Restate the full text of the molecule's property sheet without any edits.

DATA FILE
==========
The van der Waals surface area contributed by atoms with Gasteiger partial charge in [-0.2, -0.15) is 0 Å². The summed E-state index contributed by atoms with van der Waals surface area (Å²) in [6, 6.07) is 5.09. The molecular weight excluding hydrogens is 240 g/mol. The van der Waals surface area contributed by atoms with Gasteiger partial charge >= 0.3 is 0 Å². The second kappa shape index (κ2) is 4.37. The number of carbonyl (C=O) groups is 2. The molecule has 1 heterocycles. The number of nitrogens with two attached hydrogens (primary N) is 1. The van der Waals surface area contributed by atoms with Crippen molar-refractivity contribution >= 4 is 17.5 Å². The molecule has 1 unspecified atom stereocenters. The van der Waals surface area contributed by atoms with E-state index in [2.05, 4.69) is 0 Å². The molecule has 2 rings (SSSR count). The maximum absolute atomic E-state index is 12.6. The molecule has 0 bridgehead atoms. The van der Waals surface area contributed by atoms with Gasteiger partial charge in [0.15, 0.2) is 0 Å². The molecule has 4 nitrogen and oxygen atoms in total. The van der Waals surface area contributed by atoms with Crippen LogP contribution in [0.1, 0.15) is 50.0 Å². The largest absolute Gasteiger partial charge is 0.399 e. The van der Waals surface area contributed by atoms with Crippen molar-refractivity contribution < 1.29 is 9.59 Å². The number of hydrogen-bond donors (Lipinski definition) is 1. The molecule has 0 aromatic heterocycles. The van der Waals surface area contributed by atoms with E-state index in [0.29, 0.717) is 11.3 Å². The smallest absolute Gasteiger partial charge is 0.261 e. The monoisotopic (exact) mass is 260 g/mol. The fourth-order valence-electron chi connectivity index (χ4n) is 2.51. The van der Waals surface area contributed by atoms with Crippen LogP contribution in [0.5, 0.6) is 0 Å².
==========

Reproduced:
The van der Waals surface area contributed by atoms with Gasteiger partial charge in [-0.2, -0.15) is 0 Å². The summed E-state index contributed by atoms with van der Waals surface area (Å²) in [6, 6.07) is 5.09. The molecular weight excluding hydrogens is 240 g/mol. The van der Waals surface area contributed by atoms with Gasteiger partial charge >= 0.3 is 0 Å². The second kappa shape index (κ2) is 4.37. The number of carbonyl (C=O) groups is 2. The molecule has 1 heterocycles. The number of nitrogens with two attached hydrogens (primary N) is 1. The van der Waals surface area contributed by atoms with Crippen molar-refractivity contribution >= 4 is 17.5 Å². The molecule has 1 unspecified atom stereocenters. The van der Waals surface area contributed by atoms with E-state index in [2.05, 4.69) is 0 Å². The molecule has 2 rings (SSSR count). The maximum absolute atomic E-state index is 12.6. The molecule has 0 bridgehead atoms. The van der Waals surface area contributed by atoms with Gasteiger partial charge in [0.15, 0.2) is 0 Å². The molecule has 4 nitrogen and oxygen atoms in total. The van der Waals surface area contributed by atoms with Crippen LogP contribution in [0.1, 0.15) is 50.0 Å². The largest absolute Gasteiger partial charge is 0.399 e. The van der Waals surface area contributed by atoms with Crippen molar-refractivity contribution < 1.29 is 9.59 Å². The number of hydrogen-bond donors (Lipinski definition) is 1. The molecule has 0 aromatic heterocycles. The van der Waals surface area contributed by atoms with E-state index in [0.29, 0.717) is 11.3 Å². The smallest absolute Gasteiger partial charge is 0.261 e. The monoisotopic (exact) mass is 260 g/mol. The fourth-order valence-electron chi connectivity index (χ4n) is 2.51. The van der Waals surface area contributed by atoms with Crippen LogP contribution in [0.5, 0.6) is 0 Å².